Summer research and internships are tricky to find and can take lots of research by parents. I helped my kids write resumes for the companies we identified as potentially offering internships and jobs. My network of friends and business associates was often able to help by priming the contact person at a business to expect a cold call from my kids.

Do not be shy to make requests of people on behalf of your child. Get friends of friends to help you out—these experiences build resumes, could be turned into credits, and can be sources of letters of recommendation.

When I crowd sourced on social media, homeschool group member Chas Felton said it can be beneficial to allow “your student to have a part-time job. This helps with teaching them how to manage their money, how to be responsible, manage their time, handle conflict, and allows students to converse with others from various backgrounds. Many of the scholarship organizations we work with appreciate seeing a student who has a desire to contribute financially. This was a bonus for us.”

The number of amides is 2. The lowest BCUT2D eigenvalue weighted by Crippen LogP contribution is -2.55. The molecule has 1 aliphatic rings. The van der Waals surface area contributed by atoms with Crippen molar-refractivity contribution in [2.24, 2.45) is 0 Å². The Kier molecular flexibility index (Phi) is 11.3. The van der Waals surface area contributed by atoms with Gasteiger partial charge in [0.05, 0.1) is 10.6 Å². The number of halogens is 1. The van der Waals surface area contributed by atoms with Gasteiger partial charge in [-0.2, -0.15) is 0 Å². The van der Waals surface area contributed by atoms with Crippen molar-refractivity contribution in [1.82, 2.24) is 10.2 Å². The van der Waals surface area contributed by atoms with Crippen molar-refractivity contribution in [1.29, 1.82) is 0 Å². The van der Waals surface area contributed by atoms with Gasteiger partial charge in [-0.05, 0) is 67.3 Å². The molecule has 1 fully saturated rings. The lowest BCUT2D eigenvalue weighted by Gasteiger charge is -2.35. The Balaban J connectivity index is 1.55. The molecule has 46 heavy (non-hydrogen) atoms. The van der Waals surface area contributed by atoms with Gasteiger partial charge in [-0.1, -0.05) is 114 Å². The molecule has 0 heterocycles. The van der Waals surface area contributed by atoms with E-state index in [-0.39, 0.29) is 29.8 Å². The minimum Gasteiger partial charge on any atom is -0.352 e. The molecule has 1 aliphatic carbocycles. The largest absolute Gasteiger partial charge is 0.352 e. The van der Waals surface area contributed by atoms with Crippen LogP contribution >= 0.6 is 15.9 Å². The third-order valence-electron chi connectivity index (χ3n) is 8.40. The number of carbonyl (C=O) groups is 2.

Jeanne Faulconer suggested that when a teen demonstrates entrepreneurship by starting a business, their experience contributes to their resume.

Homeschool group member Kelly Florence added, “If they do have any interest in a specialty field which could be viable as a small business, allow them to register for their own business LLC. . . . My son who is interested in environmental sciences owned his own farm-to-table produce business which definitely helped to offset his average SAT scores.” [Ed. note: Be sure to consult with a CPA and attorney before forming any sort of business entity, since there are tax and legal implications.]

Do a gap year

Jeanne added that a productive/innovative/creative/adventurous gap year and a portfolio of original work or research (depending on your intended major) will add to your teen’s application.

Build a portfolio or resume

If it makes sense for the desired program the student will be entering, a portfolio can be an excellent way to show off skills and accomplishments. Whether a digital portfolio for dance, a visual portfolio for art, or a portfolio covering a major project, consider whether some kind of portfolio would be useful to showcase a student’s work.